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The Blue Lagoon (1980)

The Blue Lagoon (1980)

Oh hey, this was that movie! The one I saw as a kid that gave me nightmares.

I remembered just fragments of it. The forbidden side of the island. The skull. The jungle. The dead sea dog with a crab crawling out of his mouth (I'm pretty sure I'd remembered worms, though).

Of course I remembered the nudity too, and the the more disturbing moments on the road towards adulthood without any adults around to guide the main characters on their way. I'm not sure I knew what all of it meant back when I watched this, which is no doubt one of the reasons the movie left such a profound mark.

And maybe those impressions still linger, because this still feels like so much more than just a love story, about a boy and a girl - shipwrecked, cast onto a deserted island, where they grow up, and learn to live, and love, learn about each other, and eventually uncover a horrible truth about the beautiful desolate island that becomes their home. I think I thought of Creature from the Black Lagoon with regard to the title this time, but it was something different entirely. Happy to finally have stumbled upon this old thing, and to finally see it for what it really was.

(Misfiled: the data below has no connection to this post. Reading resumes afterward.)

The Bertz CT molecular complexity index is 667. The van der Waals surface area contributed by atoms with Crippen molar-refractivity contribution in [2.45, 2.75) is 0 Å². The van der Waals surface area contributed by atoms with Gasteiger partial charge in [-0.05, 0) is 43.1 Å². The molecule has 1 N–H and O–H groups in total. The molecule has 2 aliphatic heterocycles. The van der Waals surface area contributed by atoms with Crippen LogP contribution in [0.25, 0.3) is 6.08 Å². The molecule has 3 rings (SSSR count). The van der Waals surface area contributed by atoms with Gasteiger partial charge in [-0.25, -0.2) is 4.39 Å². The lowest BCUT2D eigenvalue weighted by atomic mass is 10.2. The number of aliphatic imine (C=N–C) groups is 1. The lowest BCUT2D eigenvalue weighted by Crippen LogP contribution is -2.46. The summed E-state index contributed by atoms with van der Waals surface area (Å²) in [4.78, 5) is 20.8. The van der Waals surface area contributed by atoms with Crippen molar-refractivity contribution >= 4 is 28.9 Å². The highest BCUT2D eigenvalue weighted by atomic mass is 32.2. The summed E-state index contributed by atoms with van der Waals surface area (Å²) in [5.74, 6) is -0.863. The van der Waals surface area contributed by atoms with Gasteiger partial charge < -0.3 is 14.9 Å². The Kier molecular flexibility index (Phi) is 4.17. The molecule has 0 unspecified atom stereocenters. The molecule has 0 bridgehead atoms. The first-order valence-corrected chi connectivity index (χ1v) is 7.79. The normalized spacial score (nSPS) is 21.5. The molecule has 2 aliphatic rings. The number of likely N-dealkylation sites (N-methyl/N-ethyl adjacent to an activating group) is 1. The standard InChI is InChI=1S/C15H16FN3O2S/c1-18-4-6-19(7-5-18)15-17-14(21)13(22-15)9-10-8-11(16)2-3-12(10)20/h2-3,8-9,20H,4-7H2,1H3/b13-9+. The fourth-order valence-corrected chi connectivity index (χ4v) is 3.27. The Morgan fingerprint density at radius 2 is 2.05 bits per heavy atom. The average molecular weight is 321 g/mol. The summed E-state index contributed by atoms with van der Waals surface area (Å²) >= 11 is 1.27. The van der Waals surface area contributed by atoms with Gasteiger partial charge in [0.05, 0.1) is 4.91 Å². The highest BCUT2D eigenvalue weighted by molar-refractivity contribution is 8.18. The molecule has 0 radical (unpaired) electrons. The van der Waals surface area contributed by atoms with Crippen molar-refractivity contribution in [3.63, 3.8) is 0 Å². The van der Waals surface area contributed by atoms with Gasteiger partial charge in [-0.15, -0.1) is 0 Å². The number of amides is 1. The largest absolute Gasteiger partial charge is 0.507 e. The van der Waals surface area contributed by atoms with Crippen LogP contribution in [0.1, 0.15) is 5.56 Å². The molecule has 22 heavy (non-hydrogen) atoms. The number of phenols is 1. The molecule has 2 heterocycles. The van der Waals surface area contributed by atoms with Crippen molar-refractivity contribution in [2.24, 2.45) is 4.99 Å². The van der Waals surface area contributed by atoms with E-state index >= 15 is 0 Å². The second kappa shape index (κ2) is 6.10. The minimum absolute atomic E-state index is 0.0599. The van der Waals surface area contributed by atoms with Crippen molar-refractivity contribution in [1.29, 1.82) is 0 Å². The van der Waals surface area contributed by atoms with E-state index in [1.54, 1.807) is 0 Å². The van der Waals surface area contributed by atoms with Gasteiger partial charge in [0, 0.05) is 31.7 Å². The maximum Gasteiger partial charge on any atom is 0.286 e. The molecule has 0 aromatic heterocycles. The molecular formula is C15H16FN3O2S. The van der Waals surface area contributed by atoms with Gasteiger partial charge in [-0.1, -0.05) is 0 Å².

It all takes place in the South Pacific, in the Victorian area, starring Brooke Shields and Christopher Atkins as the Lestrange siblings. Leo McKern is with them a while too - but he soon succumbs to a barrel of rum, and drifts off to another life.

Everyone fits their role well, and they seem so tied to the time of the movie they might as well have been from it. They go about their new life, and love, and eventually even family (didn't think that many movies actually tackled that taboo, but lately I'm stumbling upon one after the other) with an often clashing naivety and hormone-beridden anger.

It's interchangeably wonderful and terrible: their exotic prison as mysterious to the viewer as their changes are to the main characters, and we're taken on an adventure as much of the place, as of their self-realization and maturity. It's a majestic, and macabre, and in the end tragic tale, with the natural, sunny scenery and characters in stark contrast to the topics the movie takes up. It really is more than just a love story, I realize; even more so after I've written this.

Supposedly there is a sequel, so I suppose that one's up next...

 rated 4/5: fo shizzle

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